9 Reasons Preacher’s Kids Stray

Over my 20 years of teaching, I’ve talked with a lot of “PK’s” who struggled at some point in their Christian walk. When I’ve asked them why they think they struggled, here’s are some of the reasons they’ve told me:

  1. They’re weren’t (and aren’t) perfect. Everybody knows that truth, but some church folks expect PK’s to live differently. All of us struggle because we’re still in the process of growing. We’re all fallen.
  2. Their church told them the way they should live, but nobody personally helped them do so. The PK’s knew what others expected of them, but nobody – including their parents, too often – actually invested in them as mentors.
  3. They weren’t sure how to handle their feelings when their pastor/parent seemed too busy for them. To not speak up left them lonely, but to speak up made them feel selfish. After all, pastors do stuff for others that really matters.
  4. They didn’t tell anybody when their struggles started. They sometimes felt like they had no one to tell. In other cases, they were too embarrassed to tell – or they thought they’d embarrass their family by their honesty.
  5. They weren’t sure how to handle temptation when it overwhelmed them. For many of these PK’s, those temptations became most powerful during their teenage or college years. The teachings of their childhood had not adequately prepared them to deal with the onslaught of sinful opportunities that the world offers.
  6. They weren’t saved yet. They may have thought they were, but some didn’t learn until years later what salvation really means. 
  7. They just wanted to experiment. Sin’s like that sometimes. It’s alluring. It pulls at the heart, even for people raised in a Christian home. Experimentation, though, can lead to trouble – as some of these PK’s learned. 
  8. They were rebelling against the church. It’s easy to do that, especially if the church “family” creates anguish for your family. Anger and defensiveness can lead to rebellion and sin.
  9. They followed the lead of their church friends. To be frank, I’ve met few PK’s who rebelled because of the influence of their non-believing friends. Much of the time, that influence was church friends who hid their sin.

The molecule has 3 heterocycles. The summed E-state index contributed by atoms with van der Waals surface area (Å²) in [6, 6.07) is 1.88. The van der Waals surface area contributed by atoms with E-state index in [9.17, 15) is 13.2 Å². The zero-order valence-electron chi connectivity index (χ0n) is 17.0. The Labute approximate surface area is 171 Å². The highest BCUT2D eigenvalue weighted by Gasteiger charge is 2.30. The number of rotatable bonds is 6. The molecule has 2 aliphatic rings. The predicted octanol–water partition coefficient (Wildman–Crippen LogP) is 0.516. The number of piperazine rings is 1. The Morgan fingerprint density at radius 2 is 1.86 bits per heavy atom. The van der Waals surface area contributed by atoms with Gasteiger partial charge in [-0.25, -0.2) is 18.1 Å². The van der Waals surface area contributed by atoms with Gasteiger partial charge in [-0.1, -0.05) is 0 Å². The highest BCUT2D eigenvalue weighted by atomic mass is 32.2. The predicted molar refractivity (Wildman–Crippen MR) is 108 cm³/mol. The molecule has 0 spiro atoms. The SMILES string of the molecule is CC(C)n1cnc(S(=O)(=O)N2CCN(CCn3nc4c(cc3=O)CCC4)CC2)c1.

Here’s the good news. Most of the PK’s I’ve talked with came through their struggles and are now walking with God. I pray that’s the case with yours. If not, let us know how we can pray for you and your family.

7 Comments

  • Bill Pitcher says:

    I fear that so often a PK’s walk in life rises and falls on how much the mom and dad pay attention to them. (Which is in line of a couple things you identify.) Some dads are so busy with the day-to-day business of their ministries, they lose track of the kids and their individual needs in the process. Some kids require more investment of their dad’s time. There are also those kids who, in spite of all that the parents pour into them in time, instruction and prayer, go their own way.
    Thankfully, most of the pastors in my history have largely gotten it right, and most of the kids have come out well. Some had some pretty rough patches, though.

  • David Michael says:

    PK here. All of these are painfully true, #2 – #5 especially. I’d go so far as to say that oftentimes, PKs probably need MORE mentorship than most; no matter how hard your parents try, you inevitably wind up being an involuntary keeper of secrets way too big for a child or teenager. You bear the burden of a father who comes home emotionally exhausted and unable to engage. You learn to not ask for help lest your problems be the straw that breaks the camel’s back. A wise, loving mentor can provide a space for a PK to practice 3 and 4, and help them navigate the complexities of 1, 2, and 7.

    I’m almost 30 now, and mercifully, God is using that difficult growing-up as a means for me to minister to youth who are current PKs. The loneliness most of them express to me is crushing, but the good news is that it’s easy to address. They just need someone to listen without judgment and love without exploitation (like most people!).

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